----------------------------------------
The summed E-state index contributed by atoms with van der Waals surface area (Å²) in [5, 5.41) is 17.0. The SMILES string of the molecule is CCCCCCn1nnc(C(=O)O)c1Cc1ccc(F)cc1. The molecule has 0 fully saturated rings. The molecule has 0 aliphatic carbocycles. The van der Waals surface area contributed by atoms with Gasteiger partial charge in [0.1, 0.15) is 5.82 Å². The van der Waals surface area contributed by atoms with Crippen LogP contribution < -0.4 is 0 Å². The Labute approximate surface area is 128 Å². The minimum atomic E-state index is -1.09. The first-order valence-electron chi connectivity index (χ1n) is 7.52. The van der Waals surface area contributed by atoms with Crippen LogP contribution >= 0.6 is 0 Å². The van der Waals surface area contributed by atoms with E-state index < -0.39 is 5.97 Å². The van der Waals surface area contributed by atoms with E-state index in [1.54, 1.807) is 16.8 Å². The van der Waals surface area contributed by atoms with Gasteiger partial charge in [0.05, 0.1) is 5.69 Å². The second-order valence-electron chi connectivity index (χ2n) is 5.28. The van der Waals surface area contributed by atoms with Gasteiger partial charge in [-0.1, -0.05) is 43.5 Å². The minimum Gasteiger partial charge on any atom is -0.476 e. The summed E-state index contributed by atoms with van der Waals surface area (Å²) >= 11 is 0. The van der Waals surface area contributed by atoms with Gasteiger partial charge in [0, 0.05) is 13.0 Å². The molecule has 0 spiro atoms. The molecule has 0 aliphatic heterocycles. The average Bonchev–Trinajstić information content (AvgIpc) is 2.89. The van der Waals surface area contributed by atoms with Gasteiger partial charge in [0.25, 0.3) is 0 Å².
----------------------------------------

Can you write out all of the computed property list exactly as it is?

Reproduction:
The summed E-state index contributed by atoms with van der Waals surface area (Å²) in [5, 5.41) is 17.0. The SMILES string of the molecule is CCCCCCn1nnc(C(=O)O)c1Cc1ccc(F)cc1. The molecule has 0 fully saturated rings. The molecule has 0 aliphatic carbocycles. The van der Waals surface area contributed by atoms with Gasteiger partial charge in [0.1, 0.15) is 5.82 Å². The van der Waals surface area contributed by atoms with Crippen LogP contribution < -0.4 is 0 Å². The Labute approximate surface area is 128 Å². The minimum atomic E-state index is -1.09. The first-order valence-electron chi connectivity index (χ1n) is 7.52. The van der Waals surface area contributed by atoms with Crippen LogP contribution >= 0.6 is 0 Å². The van der Waals surface area contributed by atoms with E-state index < -0.39 is 5.97 Å². The van der Waals surface area contributed by atoms with E-state index in [1.54, 1.807) is 16.8 Å². The van der Waals surface area contributed by atoms with Gasteiger partial charge in [0.05, 0.1) is 5.69 Å². The second-order valence-electron chi connectivity index (χ2n) is 5.28. The van der Waals surface area contributed by atoms with Gasteiger partial charge in [-0.1, -0.05) is 43.5 Å². The minimum Gasteiger partial charge on any atom is -0.476 e. The summed E-state index contributed by atoms with van der Waals surface area (Å²) >= 11 is 0. The van der Waals surface area contributed by atoms with Gasteiger partial charge in [0, 0.05) is 13.0 Å². The molecule has 0 spiro atoms. The molecule has 0 aliphatic heterocycles. The average Bonchev–Trinajstić information content (AvgIpc) is 2.89. The van der Waals surface area contributed by atoms with Gasteiger partial charge in [0.25, 0.3) is 0 Å².